Jitlada's mango shrimp salad, below
I had moved on from Jitlada to more interesting Thai restaurants several years ago. But when I noticed a note buried at the bottom of a Chowhound post on Thai restaurants, noting that Jitlada had an all-new menu of Southern Thai specialties, I was intrigued. Naturally, the specialties were listed only in Thai -- the familiar old Jitlada menu was the same otherwise (I used to love those spicy scallops!) The Chowhound poster, Eric M. from Chicago, detailed an amazingly painstaking labor of love in which he sat for several days with the new owner Tui and translated the entire Thai menu into English. Eric called it the best Thai food he had ever had in the U.S. -- could this actually exist just a few miles from my house? I couldn't wait to try it, but I didn't want to take too many people until I found out if I actually liked Southern Thai food.
Fresh turmeric, sator beans, frogs legs with santol fruit, young tamarind shoots and palm vinegar are just a few of the rare ingredients that go into Southern Thai cuisine, which is full of fragrant curries, fresh herbs and unusual vegetables. Tui's sister Jazz told us that after they bought the restaurant a year ago, they realized local Thais, like us, had pretty much deserted the place. She helped persuade her brother to develop favorite family recipes from their native area of Nakhon Sri Thammarat province near the Malaysian border and hopefully lure back the Thai community.
Jazz and the young waitresses speak excellent English, so armed with their help and Eric's invaluable translation, we dove into the menu. We started with tumeric-seasoned soup with chicken (I think it was kài bàan tôm khĩi-mîn). Similar to the familiar tom yum gai but much less sour, the soup had a a rich chicken flavor with lightly curried note from the fresh turmeric and large chunks of chicken on the bone. Next up was Kkhûa klíng “Phat Lung,” known as a dry curry. Our beef version (below) was soupier than the one Eric had photographed, and brought Matt to tears with its searing heat. Jazz told us the curry sauce had no coconut milk -- clearly, this dish didn't give up space to anything except incredibly hot pureed chiles. It was at this point that Matt, who is always thinking up ideas for new horror movies, wanted to know if you could die from eating something too hot. In the nick of time, a shell-shaped dish of carrot sticks, cucumber slices and cabbage on a bed of ice arrived to help cut the searing heat. The arrival of the iced veggie first aid kit came too late for Matt, who had already retreated back to the soup. Finally, we tried the mango salad (yam má-mûang), which could grace the menu of any upscale fusion spot. It was sweeter and more straightforward than the usual funky, spicy Thai papaya salad -- a refreshing mix of green mango, cashews, peanuts, and fresh shrimp. I don't know if the salad is usually supposed to be mild, or if they were worried about us after the crying-into-the-beef-curry episode.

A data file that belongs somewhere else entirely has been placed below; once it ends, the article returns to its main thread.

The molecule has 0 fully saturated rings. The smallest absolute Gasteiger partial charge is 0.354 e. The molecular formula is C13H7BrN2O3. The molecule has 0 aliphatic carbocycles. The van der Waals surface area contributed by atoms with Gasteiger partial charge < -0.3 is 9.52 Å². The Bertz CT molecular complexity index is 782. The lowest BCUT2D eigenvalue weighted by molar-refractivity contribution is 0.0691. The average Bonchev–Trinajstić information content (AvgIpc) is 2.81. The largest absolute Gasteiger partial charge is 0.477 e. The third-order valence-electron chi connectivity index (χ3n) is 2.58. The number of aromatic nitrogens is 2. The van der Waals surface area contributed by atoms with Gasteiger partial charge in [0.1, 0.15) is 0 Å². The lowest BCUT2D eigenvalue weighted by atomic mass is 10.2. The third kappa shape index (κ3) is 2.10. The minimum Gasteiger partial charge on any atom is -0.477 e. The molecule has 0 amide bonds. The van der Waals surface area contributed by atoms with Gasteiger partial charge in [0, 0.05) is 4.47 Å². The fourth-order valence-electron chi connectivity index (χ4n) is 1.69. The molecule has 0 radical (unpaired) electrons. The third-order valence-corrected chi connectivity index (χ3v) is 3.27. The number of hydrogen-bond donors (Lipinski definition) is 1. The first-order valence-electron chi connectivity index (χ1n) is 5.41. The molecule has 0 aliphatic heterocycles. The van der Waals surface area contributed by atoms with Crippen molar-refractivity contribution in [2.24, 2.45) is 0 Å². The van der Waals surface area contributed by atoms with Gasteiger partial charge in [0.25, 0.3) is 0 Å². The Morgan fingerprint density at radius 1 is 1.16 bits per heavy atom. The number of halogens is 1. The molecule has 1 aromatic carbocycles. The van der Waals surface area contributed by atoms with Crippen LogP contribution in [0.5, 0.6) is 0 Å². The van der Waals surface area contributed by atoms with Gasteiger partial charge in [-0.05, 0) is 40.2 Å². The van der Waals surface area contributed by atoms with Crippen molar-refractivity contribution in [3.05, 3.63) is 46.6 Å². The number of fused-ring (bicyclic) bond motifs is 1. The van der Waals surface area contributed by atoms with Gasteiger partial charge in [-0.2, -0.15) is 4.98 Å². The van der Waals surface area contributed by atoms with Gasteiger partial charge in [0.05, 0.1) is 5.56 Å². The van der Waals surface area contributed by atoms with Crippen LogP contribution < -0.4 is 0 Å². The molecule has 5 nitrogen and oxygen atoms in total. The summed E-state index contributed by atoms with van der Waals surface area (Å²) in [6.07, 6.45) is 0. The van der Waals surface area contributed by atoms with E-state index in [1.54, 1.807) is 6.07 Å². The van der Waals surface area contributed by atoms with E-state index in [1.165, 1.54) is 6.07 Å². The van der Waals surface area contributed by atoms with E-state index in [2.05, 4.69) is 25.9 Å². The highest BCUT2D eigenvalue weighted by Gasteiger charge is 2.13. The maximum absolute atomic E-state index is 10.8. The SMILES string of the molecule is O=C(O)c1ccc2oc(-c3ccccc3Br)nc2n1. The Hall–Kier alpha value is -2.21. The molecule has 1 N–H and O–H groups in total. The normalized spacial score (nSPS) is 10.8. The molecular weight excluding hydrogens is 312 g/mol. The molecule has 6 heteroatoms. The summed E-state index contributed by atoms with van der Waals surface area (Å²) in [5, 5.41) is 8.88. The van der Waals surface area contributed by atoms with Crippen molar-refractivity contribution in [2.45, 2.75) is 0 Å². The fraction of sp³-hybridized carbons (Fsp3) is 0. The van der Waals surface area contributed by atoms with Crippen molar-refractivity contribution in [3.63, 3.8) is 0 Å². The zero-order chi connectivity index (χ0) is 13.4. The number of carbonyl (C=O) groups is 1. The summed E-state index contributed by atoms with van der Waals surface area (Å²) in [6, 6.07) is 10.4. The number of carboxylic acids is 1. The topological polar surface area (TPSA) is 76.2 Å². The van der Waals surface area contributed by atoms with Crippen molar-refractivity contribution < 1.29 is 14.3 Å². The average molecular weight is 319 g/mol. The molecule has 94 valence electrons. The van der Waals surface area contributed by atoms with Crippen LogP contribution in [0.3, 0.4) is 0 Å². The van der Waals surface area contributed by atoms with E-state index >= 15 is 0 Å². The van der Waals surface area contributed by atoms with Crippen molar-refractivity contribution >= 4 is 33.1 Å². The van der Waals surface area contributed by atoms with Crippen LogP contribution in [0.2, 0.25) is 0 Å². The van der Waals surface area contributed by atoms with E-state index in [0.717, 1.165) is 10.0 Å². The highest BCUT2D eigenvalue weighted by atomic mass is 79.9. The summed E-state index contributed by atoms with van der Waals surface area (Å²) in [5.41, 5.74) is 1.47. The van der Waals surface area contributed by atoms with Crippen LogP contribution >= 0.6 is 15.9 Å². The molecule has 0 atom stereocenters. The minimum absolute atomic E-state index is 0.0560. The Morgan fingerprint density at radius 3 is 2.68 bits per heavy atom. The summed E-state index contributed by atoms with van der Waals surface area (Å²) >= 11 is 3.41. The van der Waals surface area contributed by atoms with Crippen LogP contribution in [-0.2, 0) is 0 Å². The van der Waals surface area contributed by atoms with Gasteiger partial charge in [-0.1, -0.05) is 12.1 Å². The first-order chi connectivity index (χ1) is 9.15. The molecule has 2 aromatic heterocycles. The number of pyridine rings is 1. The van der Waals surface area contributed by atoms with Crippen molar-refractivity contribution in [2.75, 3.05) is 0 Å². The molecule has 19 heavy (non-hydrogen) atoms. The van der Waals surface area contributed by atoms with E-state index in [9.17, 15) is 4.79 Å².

Of course the owners were curious about how we found the translated menu, and after dinner, the grateful Jazz insisted we try her exquisite homemade pumpkin coconut custard. She was adamant that we return soon for the colorful Songkhla-style rice salad, steamed mussels, deep-fried turmeric seasoned red snapper and sticky rice and mango. She also says this is the only place to get this style of food in the whole U.S. -- and if that's true, we are some lucky Angelenos.
Read about lots more great dishes at Jitlada including curry soft shell crab at this update.
Jitlada Thai Cuisine
5233 1/2 Sunset Blvd.